Nod will tickle your intellectual side too. Its pages contain more than just sentences; you’re reading poetic prose. (Does that make sense?) When I understood a particularly nuanced metaphor that Barnes used, I felt like I passed some random intelligentsia test. It irritated as well as pleased me, but I enjoyed the reading experience regardless.

Isn’t it funny how often those two emotions coincide?

But don’t think that Nod is just intellectualism run rampant. It is downright creepy. The denizens of Earth lose their minds over lack of sleep, and it sucks for those sane Sleepers left with their minds intact. The Awakened are filled with resentment for the people who can still catch a few Z’s, so they actually hunt them down and slaughter them. (Or they torture them to keep them awake 24/7.)

Plus, Nod shoves in your face how little you can really know a person, which is something that plagues me even when more than half the world isn’t losing their goddamn minds. Have you never wondered whether your girlfriend is secretly disgusted by you? Have you ever been secretly disgusted with her?

There isn’t much to spoil about Nod aside from a few key moments that occur before the ending, which I’ll let you discover for yourself if you want to. The book slumps toward its finale like a relentless zombie. No one is there to save the day or to explain why this freak experience is happening. Society just slowly devolves, and there is nothing anyone can do about it. The end.

But it makes for one hell of a nighttime read.


New Way To Say You’re Cool

Do any of you remember this kids’ book called Frindle by Andrew Clements?

It was about a boy who decided to test the power of words by calling pens “frindles.” He does this as a prank, but he’s able to effect change when he gets his whole class, then his whole school, then his whole state, and then the whole country to begin calling a pen a “frindle.”

The plot was unrealistic to me, even by my formerly childlike standards. However, I’ve never been able to get out of my head how awesome it would be to create a new word for something or to change the regular meaning of a word into something else.

Words are constantly re-purposed, it’s a natural part of a word’s life, but wouldn’t it be cool to be the person at the head of such a movement?

That is why I’ve decided to try and popularize the use of the word “primary” as meaning “holy-freaking awesome.”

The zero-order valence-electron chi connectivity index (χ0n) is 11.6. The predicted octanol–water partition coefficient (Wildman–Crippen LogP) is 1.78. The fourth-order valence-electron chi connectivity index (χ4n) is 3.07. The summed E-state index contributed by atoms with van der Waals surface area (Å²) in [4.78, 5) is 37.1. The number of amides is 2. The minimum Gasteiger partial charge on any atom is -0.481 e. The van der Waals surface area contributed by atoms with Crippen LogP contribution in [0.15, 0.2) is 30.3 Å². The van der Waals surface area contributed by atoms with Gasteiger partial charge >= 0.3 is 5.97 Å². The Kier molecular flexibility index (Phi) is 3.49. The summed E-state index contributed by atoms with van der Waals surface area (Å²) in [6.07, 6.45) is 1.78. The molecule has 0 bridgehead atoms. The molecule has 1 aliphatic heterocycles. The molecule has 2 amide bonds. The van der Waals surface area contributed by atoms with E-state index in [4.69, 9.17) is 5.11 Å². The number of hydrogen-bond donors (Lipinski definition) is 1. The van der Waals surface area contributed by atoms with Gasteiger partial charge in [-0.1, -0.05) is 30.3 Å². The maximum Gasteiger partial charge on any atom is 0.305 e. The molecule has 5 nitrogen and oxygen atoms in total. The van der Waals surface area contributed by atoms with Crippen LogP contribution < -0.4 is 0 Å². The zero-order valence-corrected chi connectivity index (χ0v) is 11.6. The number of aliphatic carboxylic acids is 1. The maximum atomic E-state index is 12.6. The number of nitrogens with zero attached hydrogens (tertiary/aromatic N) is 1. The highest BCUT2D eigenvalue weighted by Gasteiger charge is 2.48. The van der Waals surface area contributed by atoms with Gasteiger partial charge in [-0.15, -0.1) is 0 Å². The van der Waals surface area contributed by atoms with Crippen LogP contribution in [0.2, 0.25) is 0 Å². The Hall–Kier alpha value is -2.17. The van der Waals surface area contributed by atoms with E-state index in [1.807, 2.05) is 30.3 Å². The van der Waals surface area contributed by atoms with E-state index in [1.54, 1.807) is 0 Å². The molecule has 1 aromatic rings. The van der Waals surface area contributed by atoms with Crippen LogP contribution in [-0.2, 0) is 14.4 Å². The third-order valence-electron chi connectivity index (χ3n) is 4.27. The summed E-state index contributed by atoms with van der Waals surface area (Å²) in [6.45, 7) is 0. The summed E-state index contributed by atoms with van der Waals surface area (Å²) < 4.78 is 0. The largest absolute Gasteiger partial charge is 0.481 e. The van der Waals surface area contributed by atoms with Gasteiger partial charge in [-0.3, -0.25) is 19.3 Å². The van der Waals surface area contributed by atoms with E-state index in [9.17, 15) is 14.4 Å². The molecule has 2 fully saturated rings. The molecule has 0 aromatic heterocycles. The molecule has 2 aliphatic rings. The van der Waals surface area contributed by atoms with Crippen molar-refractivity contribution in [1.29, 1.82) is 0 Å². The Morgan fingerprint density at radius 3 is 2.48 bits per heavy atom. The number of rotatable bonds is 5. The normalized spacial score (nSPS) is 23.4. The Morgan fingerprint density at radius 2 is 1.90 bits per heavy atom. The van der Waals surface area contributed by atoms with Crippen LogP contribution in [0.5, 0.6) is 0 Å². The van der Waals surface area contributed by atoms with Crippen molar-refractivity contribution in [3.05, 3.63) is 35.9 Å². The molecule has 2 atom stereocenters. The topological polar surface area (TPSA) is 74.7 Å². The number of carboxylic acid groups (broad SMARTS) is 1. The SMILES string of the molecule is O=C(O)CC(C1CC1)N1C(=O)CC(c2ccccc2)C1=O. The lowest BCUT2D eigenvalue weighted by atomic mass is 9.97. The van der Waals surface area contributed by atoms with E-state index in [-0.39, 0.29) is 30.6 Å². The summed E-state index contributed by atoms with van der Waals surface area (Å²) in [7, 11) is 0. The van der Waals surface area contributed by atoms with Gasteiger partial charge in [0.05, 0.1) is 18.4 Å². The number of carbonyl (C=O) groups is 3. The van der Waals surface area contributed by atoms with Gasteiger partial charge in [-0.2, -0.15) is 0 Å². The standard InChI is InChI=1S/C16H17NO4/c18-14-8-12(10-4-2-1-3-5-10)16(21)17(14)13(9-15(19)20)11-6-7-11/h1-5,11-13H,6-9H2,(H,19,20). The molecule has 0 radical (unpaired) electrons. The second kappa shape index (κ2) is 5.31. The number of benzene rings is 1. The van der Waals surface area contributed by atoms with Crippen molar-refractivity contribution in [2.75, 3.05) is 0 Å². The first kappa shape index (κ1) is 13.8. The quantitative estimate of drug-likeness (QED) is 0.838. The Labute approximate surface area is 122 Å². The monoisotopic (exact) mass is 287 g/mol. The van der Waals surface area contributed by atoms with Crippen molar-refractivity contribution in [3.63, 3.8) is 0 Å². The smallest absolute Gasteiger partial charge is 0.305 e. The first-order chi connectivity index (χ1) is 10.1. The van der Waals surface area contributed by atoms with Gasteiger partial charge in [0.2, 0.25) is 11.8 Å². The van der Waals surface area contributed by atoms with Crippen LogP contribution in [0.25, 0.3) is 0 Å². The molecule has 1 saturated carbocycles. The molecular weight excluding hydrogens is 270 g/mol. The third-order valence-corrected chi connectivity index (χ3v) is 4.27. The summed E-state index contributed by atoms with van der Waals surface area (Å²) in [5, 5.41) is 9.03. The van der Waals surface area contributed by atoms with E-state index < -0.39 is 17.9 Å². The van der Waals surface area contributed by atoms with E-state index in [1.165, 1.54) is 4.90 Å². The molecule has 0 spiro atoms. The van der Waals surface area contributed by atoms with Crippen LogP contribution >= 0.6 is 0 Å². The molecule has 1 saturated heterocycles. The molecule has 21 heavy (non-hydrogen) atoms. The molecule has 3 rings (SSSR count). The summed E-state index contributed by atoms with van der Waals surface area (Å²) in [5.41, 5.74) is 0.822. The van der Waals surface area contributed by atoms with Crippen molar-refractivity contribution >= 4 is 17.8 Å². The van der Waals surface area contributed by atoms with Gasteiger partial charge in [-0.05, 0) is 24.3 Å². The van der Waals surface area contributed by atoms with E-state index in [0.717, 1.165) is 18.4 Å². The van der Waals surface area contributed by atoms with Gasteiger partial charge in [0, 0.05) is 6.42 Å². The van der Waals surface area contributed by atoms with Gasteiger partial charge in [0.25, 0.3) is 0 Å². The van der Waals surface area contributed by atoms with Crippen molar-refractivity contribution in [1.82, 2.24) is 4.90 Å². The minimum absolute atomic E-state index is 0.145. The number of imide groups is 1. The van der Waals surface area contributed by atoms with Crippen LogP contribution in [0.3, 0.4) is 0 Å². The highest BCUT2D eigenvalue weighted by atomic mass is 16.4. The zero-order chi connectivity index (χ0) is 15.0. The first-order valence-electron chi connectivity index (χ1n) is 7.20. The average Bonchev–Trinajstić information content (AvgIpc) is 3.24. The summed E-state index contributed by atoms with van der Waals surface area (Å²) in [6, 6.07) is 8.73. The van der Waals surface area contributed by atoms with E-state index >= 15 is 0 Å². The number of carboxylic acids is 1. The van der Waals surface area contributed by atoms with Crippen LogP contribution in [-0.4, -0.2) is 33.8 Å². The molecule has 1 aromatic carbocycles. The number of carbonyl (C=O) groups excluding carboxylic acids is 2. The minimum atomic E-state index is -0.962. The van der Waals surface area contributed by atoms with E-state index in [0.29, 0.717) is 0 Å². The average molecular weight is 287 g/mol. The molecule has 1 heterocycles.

This endeavor started months ago. I was at J.C. Penney’s with my friend Andreya (more on her here) picking out clothes for my Comic Con Speed Racer outfit (more on that here). The bright blue of the shirt I eventually found, necessary for any classic Speed Racer costume, was dazzling under the fitting room lights. When I stepped out of my stall to show Andreya the shirt, we were both enthusiastic about it. The only word I could think to use to describe both my appearance and my delight in it was “primary.”

Side note: Being one of the best friends a person could ask for, Andreya totally agreed with me that “primary” should be a thing.

“Primary” popped into my head partially because the blue of the shirt was inescapably indicative of primary colors. It was the exact shade of blue you use when teaching that basic art lesson. It was also a prime example of Speed Racer shirt-wear. And it was an all-around first-rate shirt.

Sadly, despite my best efforts, “primary” hasn’t caught on.

Side note: Yet.

For one thing, I don’t go out and socialize much. I’m a complete and utter home-body. When my sister took me out to a restaurant a few days ago, she noticed I seemed a tad flustered being out in public. I was loath to admit it, but she was right. I don’t always know how to act when a lot of people are around. So my chances of using “primary” in social company are lessened by the fact that I just don’t go out in social company. My boyfriend Danny once took me to a bar to hang out for one of his friends’ birthdays, and I sat at a table reading for most of the time in very dim lighting.

Side note: That was not only poor social etiquette, that was bad optical-care behavior as well.

Another thing I’ve noticed that is hindering “primary” is the fact that a lot of my friends think it’s stupid. I’ve outright asked some of them if they could start using it in conversations, and they just stare at me blankly and say, “Yeah, I’m not doing that.”

Side note: Maybe I should start calling them “friends” with air quotes, since clearly they don’t understand the true meaning of friendship.

I’m going to persevere, and who knows? Maybe in a few dozen years I’m going to start hearing the young ‘uns say how oh so totally primary that new Star Wars XXVII movie is.

Until then, so long from your dose of Below Average thoughts.



Why Sierra Burgess Is a Loser Lost Me

First off, justice for Barb.

Second off, this movie was meh.

In fact, I’d say it was below meh.

You’ve probably already seen how badly this movie is reviewing, especially if you’ve already watched it on Netflix. But let’s dive into it anyway.

Sierra Burgess Is a Loser is about a girl (Sierra Burgess, obviously) who falls in love with a boy from another high school. She’s introduced to this Cute Guy when her school’s resident Mean Girl tries to prank Sierra by giving Cute Guy Sierra’s phone number when he was actually asking for her own. So, Sierra then has to deal with keeping up the appearance that she is the bitchy Mean Girl while simultaneously trying to flirt with this guy and give him a taste of her own personality.

Side note: This is basically supposed to be acceptable catfishing. It’s not though. Not by a long shot.